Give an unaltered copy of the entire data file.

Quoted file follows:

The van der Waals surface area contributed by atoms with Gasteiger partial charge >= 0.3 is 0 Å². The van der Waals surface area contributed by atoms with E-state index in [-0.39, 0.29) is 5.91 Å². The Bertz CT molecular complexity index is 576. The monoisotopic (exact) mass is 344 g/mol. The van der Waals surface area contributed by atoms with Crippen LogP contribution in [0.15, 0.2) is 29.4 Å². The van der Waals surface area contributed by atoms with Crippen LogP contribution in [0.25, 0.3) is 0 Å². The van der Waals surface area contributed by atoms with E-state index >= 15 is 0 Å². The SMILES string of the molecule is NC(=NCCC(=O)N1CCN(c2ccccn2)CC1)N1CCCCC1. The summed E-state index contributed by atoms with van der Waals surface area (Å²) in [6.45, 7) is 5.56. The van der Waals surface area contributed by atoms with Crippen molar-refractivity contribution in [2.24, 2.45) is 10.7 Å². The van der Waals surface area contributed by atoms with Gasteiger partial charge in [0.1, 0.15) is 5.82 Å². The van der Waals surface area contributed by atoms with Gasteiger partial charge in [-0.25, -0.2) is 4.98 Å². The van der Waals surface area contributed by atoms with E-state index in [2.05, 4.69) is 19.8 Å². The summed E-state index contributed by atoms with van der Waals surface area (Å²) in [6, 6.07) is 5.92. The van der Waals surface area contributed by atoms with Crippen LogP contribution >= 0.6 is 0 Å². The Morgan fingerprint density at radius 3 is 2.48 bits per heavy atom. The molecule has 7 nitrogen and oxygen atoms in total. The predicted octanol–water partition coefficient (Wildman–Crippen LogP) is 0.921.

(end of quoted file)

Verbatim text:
The van der Waals surface area contributed by atoms with Gasteiger partial charge >= 0.3 is 0 Å². The van der Waals surface area contributed by atoms with E-state index in [-0.39, 0.29) is 5.91 Å². The Bertz CT molecular complexity index is 576. The monoisotopic (exact) mass is 344 g/mol. The van der Waals surface area contributed by atoms with Crippen LogP contribution in [0.15, 0.2) is 29.4 Å². The van der Waals surface area contributed by atoms with Crippen LogP contribution in [0.25, 0.3) is 0 Å². The van der Waals surface area contributed by atoms with E-state index >= 15 is 0 Å². The SMILES string of the molecule is NC(=NCCC(=O)N1CCN(c2ccccn2)CC1)N1CCCCC1. The summed E-state index contributed by atoms with van der Waals surface area (Å²) in [6.45, 7) is 5.56. The van der Waals surface area contributed by atoms with Crippen molar-refractivity contribution in [2.24, 2.45) is 10.7 Å². The van der Waals surface area contributed by atoms with Gasteiger partial charge in [0.1, 0.15) is 5.82 Å². The van der Waals surface area contributed by atoms with Gasteiger partial charge in [-0.25, -0.2) is 4.98 Å². The van der Waals surface area contributed by atoms with E-state index in [2.05, 4.69) is 19.8 Å². The summed E-state index contributed by atoms with van der Waals surface area (Å²) in [6, 6.07) is 5.92. The van der Waals surface area contributed by atoms with Crippen LogP contribution >= 0.6 is 0 Å². The Morgan fingerprint density at radius 3 is 2.48 bits per heavy atom. The molecule has 7 nitrogen and oxygen atoms in total. The predicted octanol–water partition coefficient (Wildman–Crippen LogP) is 0.921.